Blink

first day of school, 2008 (Kinder, preschool, 3rd grade)

When I delivered my 3rd child in May, 2004, just 20 short months after my 2nd child, and a smidge over 4 years after my 1st, I remember doing a lot of calculations.

How much longer until I sleep through the night, after four solid years of nocturnal disruption already under my belt?

How much longer until I am only buying diapers or Pull-ups for 2 kids instead of 3 (my oldest was a slow learner at the overnight bladder control)? For one? For none?

How many years will I have 2 college tuition payments at the same time? (joke’s on you, former self, just wait until the 13 years of private school tuition before that. Bless your heart).

I’ve always been very anxious forward-thinking, so I spent a lot of time in those early baby and toddler years, wondering what it would be like 5, 10, 15 years down the line.

For some reason, when I envisioned the future, I always settled on when the kids were in 7th, 8th and 11th grades, as the benchmark for “future craziness with 3 kids close in age”.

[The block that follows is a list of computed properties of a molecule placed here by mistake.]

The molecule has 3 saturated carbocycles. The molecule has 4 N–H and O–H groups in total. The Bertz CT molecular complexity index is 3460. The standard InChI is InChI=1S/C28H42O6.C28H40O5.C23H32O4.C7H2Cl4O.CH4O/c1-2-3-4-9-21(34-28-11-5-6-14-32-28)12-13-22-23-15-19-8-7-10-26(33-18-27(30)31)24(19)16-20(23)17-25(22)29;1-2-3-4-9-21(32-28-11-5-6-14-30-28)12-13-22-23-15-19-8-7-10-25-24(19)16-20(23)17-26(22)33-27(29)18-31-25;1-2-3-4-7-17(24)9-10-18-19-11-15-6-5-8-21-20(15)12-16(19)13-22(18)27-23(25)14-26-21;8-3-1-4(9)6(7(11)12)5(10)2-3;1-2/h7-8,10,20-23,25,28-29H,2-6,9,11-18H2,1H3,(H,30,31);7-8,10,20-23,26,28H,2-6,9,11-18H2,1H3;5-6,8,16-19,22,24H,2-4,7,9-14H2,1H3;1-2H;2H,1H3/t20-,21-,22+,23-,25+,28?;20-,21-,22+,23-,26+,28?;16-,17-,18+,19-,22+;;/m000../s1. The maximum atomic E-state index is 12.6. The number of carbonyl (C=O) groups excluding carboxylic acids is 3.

Why these years instead of 6th, 7th and 10th? Or 8th, 9th and 12th?

I don’t know. There’s no good or logical reason. The following year will arguably be more challenging, with college applications for my senior and another child in high school and it’s conceivable that a 13yr old girl will be even moodier than the 12yr old version (albeit hard to believe some days). Last year, my oldest did not have his license, so it probably contained more taxi duty than (knock on wood) this year will bring.

But for the past decade or more of motherhood, I always thought “gosh, just wait until I have a 7th, 8th and 11th grader! That will be crazy.”

And here it is.

During those same years, those years when I would imagine the crazy teenage years, I would have mothers of teenagers wistfully tell me “Don’t blink. It goes by so fast.”